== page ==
I can try. Read from top to bottom. それ 'sore' means far from speaker but close to listener (I just assumed that is the case) を indicates that the object that 'sore' refers to is the object of the sentence ください。means 'please give' in a way So that would make 'please give me that [thing]'. As far as I understand there is no ka (か) in the end because technically this is no question, but a request. Please correct me if I am wrong, I just got it this way because of other comments explaining it.

July 19, 2017

https://www.duolingo.com/profile/Ryan374812

Yeah some of these later lessons need more explanation.

July 13, 2017

https://www.duolingo.com/profile/Poornachan5

Please add the correct voice , probably speak the sentence once we complete.. so that we can learn, listen and ensure our correctness.

August 10, 2017

https://www.duolingo.com/profile/dvsr047

How will you be able to tell whether they are talking about something close これor something far あれ on here?

June 18, 2017

https://www.duolingo.com/profile/FonzieSquirrel

"This thing (in my hand) is a pencil" = "kore wa enpitsu ga desu”

"That thing (next to you) is a pencil" = "sore wa enpitsu ga desu"

"That thing (on the shelf over there) is a pencil" = "are wa enpitsu ga desu"

"Which of these is a pencil?" = "dore wa enpitsu ga desu ka"

June 18, 2017

https://www.duolingo.com/profile/PStrotman

Right, Japanese had a distinction and English doesn't (without awkwardly amending 'that' with 'over there' or similar anytime you intend the reader to know you mean あれ.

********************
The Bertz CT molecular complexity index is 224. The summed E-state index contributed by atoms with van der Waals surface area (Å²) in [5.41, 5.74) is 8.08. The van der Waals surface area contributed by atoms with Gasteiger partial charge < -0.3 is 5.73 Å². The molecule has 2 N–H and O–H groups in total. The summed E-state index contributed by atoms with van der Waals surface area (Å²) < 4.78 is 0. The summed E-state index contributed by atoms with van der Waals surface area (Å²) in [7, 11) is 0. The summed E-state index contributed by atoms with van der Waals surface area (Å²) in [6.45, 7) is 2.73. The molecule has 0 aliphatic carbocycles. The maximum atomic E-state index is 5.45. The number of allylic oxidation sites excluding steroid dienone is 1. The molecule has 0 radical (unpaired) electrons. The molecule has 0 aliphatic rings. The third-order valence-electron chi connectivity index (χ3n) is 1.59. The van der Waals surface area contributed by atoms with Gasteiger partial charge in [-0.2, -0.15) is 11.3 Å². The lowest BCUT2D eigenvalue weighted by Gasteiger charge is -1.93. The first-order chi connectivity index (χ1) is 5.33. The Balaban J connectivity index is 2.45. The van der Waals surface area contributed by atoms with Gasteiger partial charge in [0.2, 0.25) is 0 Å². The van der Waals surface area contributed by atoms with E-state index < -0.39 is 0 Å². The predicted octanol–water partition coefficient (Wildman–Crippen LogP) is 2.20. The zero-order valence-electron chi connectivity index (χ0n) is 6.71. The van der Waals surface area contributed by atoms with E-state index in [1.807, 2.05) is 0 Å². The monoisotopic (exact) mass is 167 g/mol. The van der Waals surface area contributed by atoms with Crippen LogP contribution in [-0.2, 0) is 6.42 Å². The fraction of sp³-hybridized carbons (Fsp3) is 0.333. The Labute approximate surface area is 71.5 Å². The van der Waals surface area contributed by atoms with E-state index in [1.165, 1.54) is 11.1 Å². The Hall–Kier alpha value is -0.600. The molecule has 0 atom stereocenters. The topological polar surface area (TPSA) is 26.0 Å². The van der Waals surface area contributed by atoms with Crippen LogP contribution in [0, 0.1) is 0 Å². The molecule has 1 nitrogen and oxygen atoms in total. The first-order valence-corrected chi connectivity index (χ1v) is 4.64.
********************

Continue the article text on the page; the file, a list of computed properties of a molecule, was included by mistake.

June 19, 2017

https://www.duolingo.com/profile/EAIK3

what does "ga desu" mean?

January 10, 2018

https://www.duolingo.com/profile/JoshuaLore9

Fonzie made mistakes in his examples. "Ga desu" in those sentences is nonsensical and "ga" shouldn't be there, unless a "pencil moth" is a thing... (が = 蛾 = "moth")

As a side note, particles seldom come directly before です; it's not incorrect, but it is significantly more common that です follows a noun or an adjective.

January 24, 2018

https://www.duolingo.com/profile/Vitoriavlsmtr

Whats the difference between これ and あれ?

June 22, 2017

https://www.duolingo.com/profile/jan.Kapa

Kore: This (near speaker). Sore: That (near listener). Are: That (far).

June 25, 2017

https://www.duolingo.com/profile/_kayla_h

I put "Are kudasai" and it was correct. Is this an informal way this?

June 23, 2017

https://www.duolingo.com/profile/jan.Kapa

Kore: This (near speaker). Sore: That (near listener). Are: That (far).

June 25, 2017

https://www.duolingo.com/profile/JoshuaLore9

Yes, I believe dropping particles makes things more informal.

July 17, 2017

https://www.duolingo.com/profile/unklethan

So I think I'm getting this. Can someone double check me please?

を is a particle, which follows a noun, indicating that it is the object. In an admittedly broken example: I throw the ball (を). And わ/は is a particle which follows the subject. To repeat the broken example: I (わ) throw the ball (を) .... Am i understanding this right?

June 28, 2017

https://www.duolingo.com/profile/JoshuaLore9

That's exactly right. Although, when we're talking about the particle は, you can just use は and not わ :)

July 17, 2017

https://www.duolingo.com/profile/superkitty789

We didn't learn this yet. I'm confused.

June 30, 2017

https://www.duolingo.com/profile/Adeline.c

Why is it suddenly that one? Not that over there?

July 22, 2017

https://www.duolingo.com/profile/JoshuaLore9

In English, "that one" can also be referring to "that one over there." I believe あれ is only defined as "that one over there" to emphasize to new learners that it is different from それ.

As long as the thing you are referring to is not close to the speaker, and not close to the listener, you can use あれ in Japanese, and just "that" in English (unless you wanted to be extra specific).